Tuesday, July 10, 2018

India's Homeless

Tens of thousands of low-cost homes are lying empty across India even as officials race to meet a deadline to provide housing for everyone by 2022. It aims to build 20 million urban housing units and 30 million rural homes.

About 164,000 low-cost homes built under previous schemes are vacant, according to a housing ministry official.

"A significant number of them are in areas which lack the necessary support infrastructure - most importantly transport," said Anuj Puri, chairman of Anarock Property Consultants. "One way to ensure these homes are occupied is to rapidly deploy the support infrastructure in these areas. These homes will deteriorate if they lie unoccupied much longer," he said.

The programme offers subsidised loans, bypasses homeless people who cannot afford the mortgage payments.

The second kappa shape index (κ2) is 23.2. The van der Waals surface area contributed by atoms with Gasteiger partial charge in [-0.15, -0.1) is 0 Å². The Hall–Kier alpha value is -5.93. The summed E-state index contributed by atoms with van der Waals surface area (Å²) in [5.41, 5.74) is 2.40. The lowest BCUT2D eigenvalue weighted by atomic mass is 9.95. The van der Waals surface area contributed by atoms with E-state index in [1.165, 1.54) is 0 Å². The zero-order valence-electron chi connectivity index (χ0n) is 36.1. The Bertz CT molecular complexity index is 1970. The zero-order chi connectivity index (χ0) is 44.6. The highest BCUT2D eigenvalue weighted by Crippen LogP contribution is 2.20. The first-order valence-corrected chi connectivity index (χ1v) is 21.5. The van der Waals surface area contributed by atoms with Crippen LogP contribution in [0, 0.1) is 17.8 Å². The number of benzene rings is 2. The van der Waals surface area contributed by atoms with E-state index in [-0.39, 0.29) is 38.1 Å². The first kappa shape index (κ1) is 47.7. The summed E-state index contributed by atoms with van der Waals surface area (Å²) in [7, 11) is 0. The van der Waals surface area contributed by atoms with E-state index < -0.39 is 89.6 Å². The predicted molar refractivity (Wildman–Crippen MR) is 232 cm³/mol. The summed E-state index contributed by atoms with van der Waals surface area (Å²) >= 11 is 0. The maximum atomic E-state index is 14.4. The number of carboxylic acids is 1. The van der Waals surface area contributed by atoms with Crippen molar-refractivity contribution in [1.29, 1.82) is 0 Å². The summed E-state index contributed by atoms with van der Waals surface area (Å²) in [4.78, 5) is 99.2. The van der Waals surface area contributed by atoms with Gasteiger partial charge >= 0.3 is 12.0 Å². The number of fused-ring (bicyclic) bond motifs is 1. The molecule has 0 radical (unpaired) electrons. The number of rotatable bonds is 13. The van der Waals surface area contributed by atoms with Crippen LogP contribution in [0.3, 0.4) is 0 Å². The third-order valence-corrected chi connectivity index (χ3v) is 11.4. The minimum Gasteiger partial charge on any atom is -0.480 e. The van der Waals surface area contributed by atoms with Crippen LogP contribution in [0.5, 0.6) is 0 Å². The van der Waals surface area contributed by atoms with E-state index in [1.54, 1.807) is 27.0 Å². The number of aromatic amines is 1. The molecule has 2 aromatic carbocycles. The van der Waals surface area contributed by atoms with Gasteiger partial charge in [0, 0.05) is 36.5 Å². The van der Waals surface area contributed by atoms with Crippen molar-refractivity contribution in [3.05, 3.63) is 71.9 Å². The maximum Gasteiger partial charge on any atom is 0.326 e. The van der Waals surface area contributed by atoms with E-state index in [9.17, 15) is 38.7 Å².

"Those who really need these homes cannot afford them, and those who can afford them don't want them," said Harsh Mander, Director of the Centre for Equity Studies."So the programme doesn't serve its purpose..." he told the Thomson Reuters Foundation.

A quarter of India's urban population lives in informal housing including slums. That number is set to rise as thousands of people leave their villages every day to seek better prospects in cities.

An affordable home is typically about 250 square feet (23 square metres) in size, and can cost up to 1.2 million rupees ($17,500). It is usually located in the outskirts of the city where land is cheaper. Freeing up surplus land owned by government agencies for affordable housing can also help. Earlier this year, India's top court said authorities should consider converting empty government properties in the cities into homeless shelters. Thousands of homeless people in the Philippines have moved into empty government housing.

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